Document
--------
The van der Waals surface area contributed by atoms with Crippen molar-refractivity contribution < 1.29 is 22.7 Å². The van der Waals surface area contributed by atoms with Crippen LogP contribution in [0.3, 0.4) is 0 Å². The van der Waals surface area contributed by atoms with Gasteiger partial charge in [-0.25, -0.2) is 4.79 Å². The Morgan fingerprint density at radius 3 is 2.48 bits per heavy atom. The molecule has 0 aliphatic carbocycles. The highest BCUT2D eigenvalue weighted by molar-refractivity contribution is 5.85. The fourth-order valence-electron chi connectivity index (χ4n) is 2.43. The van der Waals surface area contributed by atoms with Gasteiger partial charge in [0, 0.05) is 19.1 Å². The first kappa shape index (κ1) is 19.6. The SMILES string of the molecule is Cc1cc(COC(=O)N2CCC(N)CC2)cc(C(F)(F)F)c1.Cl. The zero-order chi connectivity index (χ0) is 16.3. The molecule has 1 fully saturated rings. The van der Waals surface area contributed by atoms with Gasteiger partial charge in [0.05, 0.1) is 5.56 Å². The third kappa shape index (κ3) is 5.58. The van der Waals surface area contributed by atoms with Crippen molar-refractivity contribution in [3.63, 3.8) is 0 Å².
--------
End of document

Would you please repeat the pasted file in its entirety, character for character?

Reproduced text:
The van der Waals surface area contributed by atoms with Crippen molar-refractivity contribution < 1.29 is 22.7 Å². The van der Waals surface area contributed by atoms with Crippen LogP contribution in [0.3, 0.4) is 0 Å². The van der Waals surface area contributed by atoms with Gasteiger partial charge in [-0.25, -0.2) is 4.79 Å². The Morgan fingerprint density at radius 3 is 2.48 bits per heavy atom. The molecule has 0 aliphatic carbocycles. The highest BCUT2D eigenvalue weighted by molar-refractivity contribution is 5.85. The fourth-order valence-electron chi connectivity index (χ4n) is 2.43. The van der Waals surface area contributed by atoms with Gasteiger partial charge in [0, 0.05) is 19.1 Å². The first kappa shape index (κ1) is 19.6. The SMILES string of the molecule is Cc1cc(COC(=O)N2CCC(N)CC2)cc(C(F)(F)F)c1.Cl. The zero-order chi connectivity index (χ0) is 16.3. The molecule has 1 fully saturated rings. The van der Waals surface area contributed by atoms with Gasteiger partial charge in [0.05, 0.1) is 5.56 Å². The third kappa shape index (κ3) is 5.58. The van der Waals surface area contributed by atoms with Crippen molar-refractivity contribution in [3.63, 3.8) is 0 Å².